As fascinating as it is to play the role of Lemeul Gulliver among the Lilliputians, I wanted to experience these wonders of Europe first hand without a sneak peek so I chose not to visit Mini-Europe.
As I type these words there remains much I have yet to see of Europe, but my feelings have not changed in this respect.
In Bruparck there stands an aquatic park – It was winter when we visited. – slated to close on 1 October 2018, Océade offers 14 waterslides, a wave pool, a rope bridge, interactive video games, an aquatic playground, three saunas (a hammam, a jacuzzi and a Finnish ice bath) – all with a Pirates of the Caribbean feel.
It is said to be the best-equipped aquatic park in Belgium.
Zoé reminded me that Océade was still trying to rebuild its reputation from the July 1992 incident when two children, ages 5 and 7, drowned in the park.
Thierry Den Doncker, the director of Océade, was found guilty of involuntary homicide by default in December 1996.
Still Océade has maintained its reputation as a fun place, receiving 230,000 visitors to the park every year.
The waters are subtropical at a temperature of 29° Celcius, just perfect on a winter´s day.
Nearby the giantic Kinepolis offers 27 cinemas and IMAX.
As enjoyable as exploring Brussels with Zoé was, and I was extremely grateful to her for spending time and money to be my guide to the city, part of me wanted to discover the city for myself.
Seeing a place through a local´s eyes gives one a perspective that a tourist rarely experiences.
Stubbornly I wanted to make Brussels my experience rather than simply sharing Zoé´s experience of it.
I wanted to get lost and discover the city serendipitiously.
Zoé took this as a rejection of her.
It took an infinite amount of long discussions, debates, persuasion and patience to get Zoé to grant me a few hours of liberty from her side.
Granted liberty, I headed for the downtown core of Brussels to do the mundane activities that a tourist does when abroad: mailing postcards, checking e-mail in an Internet café and finding a café or tavern one can call one´s own.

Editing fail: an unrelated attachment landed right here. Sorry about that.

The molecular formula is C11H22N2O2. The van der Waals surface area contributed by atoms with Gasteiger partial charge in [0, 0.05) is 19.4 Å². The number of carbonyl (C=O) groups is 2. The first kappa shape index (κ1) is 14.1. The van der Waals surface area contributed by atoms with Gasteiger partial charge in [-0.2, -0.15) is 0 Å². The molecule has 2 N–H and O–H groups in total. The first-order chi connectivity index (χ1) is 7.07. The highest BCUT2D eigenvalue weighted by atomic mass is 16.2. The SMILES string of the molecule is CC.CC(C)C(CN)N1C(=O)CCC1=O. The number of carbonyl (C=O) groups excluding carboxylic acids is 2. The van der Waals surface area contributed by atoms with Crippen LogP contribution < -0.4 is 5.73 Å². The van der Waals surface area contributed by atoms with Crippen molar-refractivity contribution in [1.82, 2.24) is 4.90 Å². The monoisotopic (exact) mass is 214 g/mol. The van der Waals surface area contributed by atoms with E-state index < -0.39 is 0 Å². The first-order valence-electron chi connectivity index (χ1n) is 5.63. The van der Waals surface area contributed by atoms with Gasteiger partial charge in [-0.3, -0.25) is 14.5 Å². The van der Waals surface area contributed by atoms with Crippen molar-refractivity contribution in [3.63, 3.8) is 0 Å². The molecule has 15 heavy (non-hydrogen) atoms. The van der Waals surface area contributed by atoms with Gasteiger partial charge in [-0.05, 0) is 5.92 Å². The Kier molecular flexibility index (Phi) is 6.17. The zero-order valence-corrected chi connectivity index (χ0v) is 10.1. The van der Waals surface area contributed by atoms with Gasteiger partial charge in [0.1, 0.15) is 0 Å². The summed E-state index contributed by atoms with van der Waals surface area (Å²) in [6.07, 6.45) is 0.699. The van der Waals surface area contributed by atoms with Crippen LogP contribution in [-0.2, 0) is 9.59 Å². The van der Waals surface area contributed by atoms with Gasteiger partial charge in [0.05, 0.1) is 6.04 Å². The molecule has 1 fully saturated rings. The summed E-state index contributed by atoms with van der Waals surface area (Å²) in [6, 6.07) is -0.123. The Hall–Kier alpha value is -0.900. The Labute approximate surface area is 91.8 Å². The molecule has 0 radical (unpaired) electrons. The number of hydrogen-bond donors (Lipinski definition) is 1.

Over cafés au lait, political discussion at the Café Arcadi with two Belgians and another Canadian (a young lady from Lake Nipissing)…
Belgium is not a country, the two young Bruxellois university students informed us, but rather a political creation.
Unity between the Flemish and Walloons remains fleeting, a mere whisper in the wind barely heard but desperately sought.
But it is this ability for Belgians to have two diametrically opposed peoples share one country that convinces our local drinking companions that it was the Belgians that created “civilisation”.
To talk to a Belgian is to talk with the world-weary, for Belgium is more than chocolate and diamonds, medieval buildings and comic books, it is a land riddled with corruption, seediness, tension and scandal.
Belgium remains in a mind a country that is a breath away from coming undone.
And to listen to a Belgian speak is to court depression, for there seems to be a litany of problems to worry one´s self sick over in Belgium.
Milk causing cancer, arms deals with greased palms, the constant hiss of secessionism, the spectre of paedophilia, bizarre murders and crimes that would have challenged Agatha Christie´s Hercule Poirot, the sale of passports to criminals, reunions of Nazis, a history of colonial genocide…what topic do you wish to talk about first?
Above: David Suchet as Hercule Poirot
And living with your neighbour does not mean loving your neighbour.
The Flemish and the Walloons are locked in a marriage of convenience but not comfort.
In the port city of Antwerp, Belgium´s second-largest metropolis, the world´s biggest distributor of diamonds, one finds a hotbed of tension.
Known as the Jerusalem of the West, Antwerp is home to 20,000 Jews, most of which live in the old Jewish quarter.
Right next door is the Arab quarter, home to the city´s 30,000 Moroccans and Turks.
Thrown into this volatile mix Antwerp is also the headquarters of the anti-immigrant party Vlaams Blok, whose main objective is for Flanders to secede.
Both past and present Belgium is a battlefield.